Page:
THE MUSEUM OF FAMILY HISTORY presents
Liberation of the Concentration
AN EYEWITNESS ACCOUNT FROM A G. I. WHO WAS THERE
Every day that he served overseas, for fifteen months, (with a very few days exception due to conditions and movements in the Battle of the Bulge), Carl Henry used the office typewriter from his desk job as Warrant Officer Junior Grade and then Chief Warrant Officer to write to his wife - one, two, three or four pages a day. The letters are preserved in books assembled by his wife Edith, one book for every month of his service overseas.
These letters are typed on onion-skin paper and with very few excisions from the censors, since he knew how to censor himself, contain detailed, sometimes intimate, record of the experiences, sights, and feelings of a literate and affectionate man. His somewhat obsessive personality serves to increase the detail of the description, both about war-shattered Europe and his own feelings and those of his buddies. From “Somewhere in England” to “Somewhere in Germany”, here then is an enthralling document of the Third Army’s liberation of Europe. Here is a letter of interest:
Somewhere in Germany -- Wednesday, April 11, 1945 -
No mail to-day for the 4th straight day. Back to 11 letters missing from you, including January 30, March 16, 26, 28, and forward. I'll be leaving for Paris tomorrow before the mail comes in, which means no mail for me from you now for almost two weeks. That all but completely wipes out any pleasure for me in this trip. I'll go nuts before I get back and get some mail from you. I feel like a rat in a trap. I've tried to figure out some way of getting some of this mail while in Paris, but I can't do it. Worked fairly hard to-day trying to get everything in shape for the trip. Things are setting pretty well. Weather has been perfect again this week, and I am feeling very well. But not getting any mail for 4 days has pretty well wrecked my morale. Had supper tonight at the battalion -- the Colonel was there, Lt E, etc., and we all ate together. The Colonel told me he thought I had already left for Paris, and so I suppose that he won't mind my going tomorrow to arrive there by Sunday. Transportation difficulties leave me no other choice, but some times the other fellow does not look at it in the same way that you do. The colonel was very friendly -- we discussed the war in the Far East, and a general atmosphere of pessimism reigned regarding the duration of that war, the casualties, and the chances of our being excused from attending. Came home right after supper to continue my work.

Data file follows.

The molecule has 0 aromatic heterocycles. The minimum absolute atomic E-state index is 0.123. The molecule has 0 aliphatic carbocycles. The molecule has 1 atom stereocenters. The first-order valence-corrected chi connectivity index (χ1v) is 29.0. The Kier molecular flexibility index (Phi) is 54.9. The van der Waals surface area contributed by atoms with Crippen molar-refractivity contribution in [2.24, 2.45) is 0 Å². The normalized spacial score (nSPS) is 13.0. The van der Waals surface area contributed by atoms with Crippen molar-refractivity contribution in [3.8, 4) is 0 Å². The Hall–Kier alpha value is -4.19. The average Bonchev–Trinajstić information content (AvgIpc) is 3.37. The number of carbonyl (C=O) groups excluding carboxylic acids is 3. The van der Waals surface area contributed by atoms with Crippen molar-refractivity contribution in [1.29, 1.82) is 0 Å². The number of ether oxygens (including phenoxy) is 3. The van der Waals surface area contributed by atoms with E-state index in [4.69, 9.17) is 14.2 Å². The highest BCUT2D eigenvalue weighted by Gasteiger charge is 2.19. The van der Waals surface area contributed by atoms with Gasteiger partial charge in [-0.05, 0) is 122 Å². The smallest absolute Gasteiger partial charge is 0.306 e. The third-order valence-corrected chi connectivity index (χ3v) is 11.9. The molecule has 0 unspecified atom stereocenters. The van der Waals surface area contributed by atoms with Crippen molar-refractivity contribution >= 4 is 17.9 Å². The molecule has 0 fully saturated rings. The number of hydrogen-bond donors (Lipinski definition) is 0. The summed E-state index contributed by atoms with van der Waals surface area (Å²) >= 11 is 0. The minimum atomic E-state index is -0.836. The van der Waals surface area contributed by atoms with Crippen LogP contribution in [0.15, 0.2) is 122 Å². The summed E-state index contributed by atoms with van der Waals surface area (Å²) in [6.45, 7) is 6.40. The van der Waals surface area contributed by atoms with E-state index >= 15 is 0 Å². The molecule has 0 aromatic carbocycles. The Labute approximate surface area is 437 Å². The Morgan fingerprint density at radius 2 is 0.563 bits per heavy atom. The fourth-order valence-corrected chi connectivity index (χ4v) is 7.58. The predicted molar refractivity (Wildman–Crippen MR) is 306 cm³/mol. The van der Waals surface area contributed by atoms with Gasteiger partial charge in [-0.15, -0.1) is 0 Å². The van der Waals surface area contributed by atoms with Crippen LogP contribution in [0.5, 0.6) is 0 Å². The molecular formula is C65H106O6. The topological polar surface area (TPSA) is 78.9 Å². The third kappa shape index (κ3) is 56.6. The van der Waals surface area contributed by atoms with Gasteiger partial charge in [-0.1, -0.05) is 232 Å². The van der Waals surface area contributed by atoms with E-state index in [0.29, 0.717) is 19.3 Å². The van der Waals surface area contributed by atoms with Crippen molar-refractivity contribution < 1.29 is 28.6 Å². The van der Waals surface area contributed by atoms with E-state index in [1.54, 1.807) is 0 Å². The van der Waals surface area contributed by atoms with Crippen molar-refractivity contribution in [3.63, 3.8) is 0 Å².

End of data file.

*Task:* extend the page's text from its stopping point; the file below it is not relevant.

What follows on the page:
All day to-day there have been convoys from our
division to visit a nearby concentration camp. Other divisions located
in the area have been likewise having their men visit the camp. One
armored division sent every officer and non-commissioned officer to
visit the place. I sent all my men to see it. It is the finest bit of
education the army has afforded us into the meaning of fascism and the
true nature of the German people. This was a camp for all types of
prisoners, except military. Here were gathered political prisoners from
Germany, France, and all other civilian types from Russia, Belgium,
Poland, etc. It must have been one of the smaller of Germany's prison
camps, and I believe we shall see larger and more horrible installations
as we move along. The capacity of this one was about 5000 men and women
at a time. It is located about 7 miles from this town and directly on
the outskirts of a small village. It is high on a hill, the hill located
in the bowl of one of those heartrendingly beautiful valleys of which
Germany has so many. Here amidst the peace and serenity of nature's
beauty all the vileness and bestiality of Nazism rose to the surface.
The camp is ringed with a double row of barbed wire, with about three
feet between the two rows. Accommodations are one-story wooden barracks,
with the barest furnishings within. The prisoners were brought here in
rains and trucks, and the camp had a quota of 1500 a month to execute.
As we entered the main gate, in a clearing between the main buildings
lay approximately 30 bodies, in contorted and grotesque poses, prisoners
who had been too weak to march when the Nazis evacuated this camp and
were accordingly shot through the throat or chest. This was April 3.
Their bodies are so emaciated that very little decay has taken place,
and the stench is rather mild. Their bodies have shrunk to about